English, Students

The Last Cartographer: Creating Digital Fiction in SFU’s Digital Pathways Workshop

July 09, 2014

One of the often joys of grad school is the opportunity to branch away from studies and try something new. This summer, Kyle Carpenter took a break from work on his dissertation in the English Department to participate in a workshop on writing digital fiction; here, he describes his experiences.

Called Digital Pathways, the workshop is offered by SFU's Master of Publishing Program. It is organized by Associate Professor John Maxwell who imagined it a year ago in conversation with his fellow facilitators, Kate Pullinger and Haig Armen. Pullinger is a Governor General Award winner, author of traditional novels like The Mistress of Nothing and The Last Time I Saw Jane as well as the pioneering works of online fiction Inanimate Alice and Flight Paths, while Armen is an award-winning web designer who developed, among many other projects, the now defunct CBC Radio 3 web magazine.

The workshop is ambitious. The idea is to conceptualize, write, and collectively produce a work of digital fiction within a week. We have Kate Pullinger's works as a template, and John Maxwell and Haig Armen are there to guide us from a technical standpoint; otherwise we are left to our own devices. The most exciting, and the most challenging, aspect of a project like Digital Pathways is working with a group of strangers – there are eleven participants in the workshop, as well as the three facilitators.

The group includes a mix of different talents and experiences: Jodie is a documentary filmmaker visiting from New York where she teaches film; Allie is a writer from Toronto who works for a tech start up; Bob is a professor who has followed new media from when it was still new; Jessica is a haiku poet and cartoonist. Everyone has ideas, and they manifest in the room through conversations, sticky notes and index cards. The desire to create something creative and vibrant is palpable.

Some elements are agreed immediately. We will centre the story in Vancouver. We know we want to use the possibilities of digital formats to help tell the story – we don't just want to write a story in a traditional way. We talk about examples of existing electronic literature, what we can take from them. We talk about what's going to happen. The first two days, we feel like there is no way it can all come together by the end of the week; and we are all exhausted, strangely, since all we've done is talk.

As we develop the story, ideas proliferate. Water. A girl with a camera. A ghost bike. A couple worried about the future, theirs and everybody's. A cartographer. At the beginning, these are all very different pieces, each suggesting an entire story on their own. Over two days we work on the narratives in small groups, and then share our work. The parts start to come together as we talk about them. Connections are made. Pieces are discarded.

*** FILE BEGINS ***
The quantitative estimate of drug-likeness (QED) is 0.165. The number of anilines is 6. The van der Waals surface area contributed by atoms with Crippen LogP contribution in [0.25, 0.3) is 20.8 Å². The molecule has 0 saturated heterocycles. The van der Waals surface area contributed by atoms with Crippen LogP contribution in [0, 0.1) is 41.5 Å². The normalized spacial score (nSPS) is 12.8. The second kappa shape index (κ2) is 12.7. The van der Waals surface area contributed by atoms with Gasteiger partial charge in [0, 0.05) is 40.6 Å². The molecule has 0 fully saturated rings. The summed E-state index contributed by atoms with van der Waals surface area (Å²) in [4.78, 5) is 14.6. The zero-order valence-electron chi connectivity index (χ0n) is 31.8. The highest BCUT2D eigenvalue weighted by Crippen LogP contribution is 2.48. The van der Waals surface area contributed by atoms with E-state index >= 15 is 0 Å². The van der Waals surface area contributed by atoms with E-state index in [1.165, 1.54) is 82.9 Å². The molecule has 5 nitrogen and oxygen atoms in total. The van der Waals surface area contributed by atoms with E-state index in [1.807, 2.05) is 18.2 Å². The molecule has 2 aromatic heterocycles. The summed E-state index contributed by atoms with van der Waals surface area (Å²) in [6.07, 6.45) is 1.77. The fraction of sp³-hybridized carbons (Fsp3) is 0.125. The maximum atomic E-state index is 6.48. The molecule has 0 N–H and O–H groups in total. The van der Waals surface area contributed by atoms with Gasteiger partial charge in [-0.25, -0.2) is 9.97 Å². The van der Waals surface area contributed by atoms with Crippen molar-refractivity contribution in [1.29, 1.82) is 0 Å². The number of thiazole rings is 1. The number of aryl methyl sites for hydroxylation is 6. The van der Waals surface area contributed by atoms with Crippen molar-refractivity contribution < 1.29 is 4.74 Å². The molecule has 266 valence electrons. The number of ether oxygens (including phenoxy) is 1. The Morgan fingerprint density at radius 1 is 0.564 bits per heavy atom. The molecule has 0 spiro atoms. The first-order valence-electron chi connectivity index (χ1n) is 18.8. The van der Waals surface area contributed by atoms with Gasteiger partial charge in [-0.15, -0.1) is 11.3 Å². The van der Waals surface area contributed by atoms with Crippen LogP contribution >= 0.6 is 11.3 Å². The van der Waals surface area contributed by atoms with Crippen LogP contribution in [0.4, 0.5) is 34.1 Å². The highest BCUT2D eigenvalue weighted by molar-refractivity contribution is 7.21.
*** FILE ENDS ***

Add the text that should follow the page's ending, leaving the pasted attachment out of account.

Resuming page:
The fact that we are making a work of digital fiction is ever-present. Most of us are interested in media technology, but have never attempted to code anything. Armen and Maxwell help to show us that the creative element is every bit as important as the technical aspect, and that it is best to learn how to program as you go, learning how to apply your tools through use.

We find that working in a different medium changes the way we write. We know that what we write does not have to be linear, and with this in mind we set about creating “moments” rather than scenes, discrete pieces that could fit within a larger story but do not have to. For those of us who are used to writing in more traditional ways, the format of the project fundamentally alters the way we write. I find myself storyboarding, thinking of moments filmically in ways that I never have before.

We title our story “The Last Cartographer.” It is about two people who decide to stay in Vancouver after the waters rise and leave the city vacant. One, a cartographer, and one, a journalist, try to make sense of the changed landscape, rethinking their relationship to the land.

By the end of the week, we haven't created a finished project – but we have a prototype. The moments we have written exist in digital form, and are paired with image and sound to help create atmospheric effects. The scope of the project is ultimately much smaller than our early ambitions and, while the work is not yet ready for publication, the incomplete piece is nonetheless a work of art with poignant moments that didn't exist five days earlier.

What I learn in the workshop is a lesson that I need to re-learn perennially: the key to doing interesting things is to do them. When working on a thesis or a dissertation, it's easy to focus on your project, paralysed by the demand for excellence. Working with others is a reminder of the need to be excited, to experiment, and to enjoy yourself. Before Digital Pathways, I never would have assumed I could help to create a story with audio-visual elements that a reader could interact with on the web; now I see that I can.

The Last Cartographer is forthcoming; this space will update based on its availability.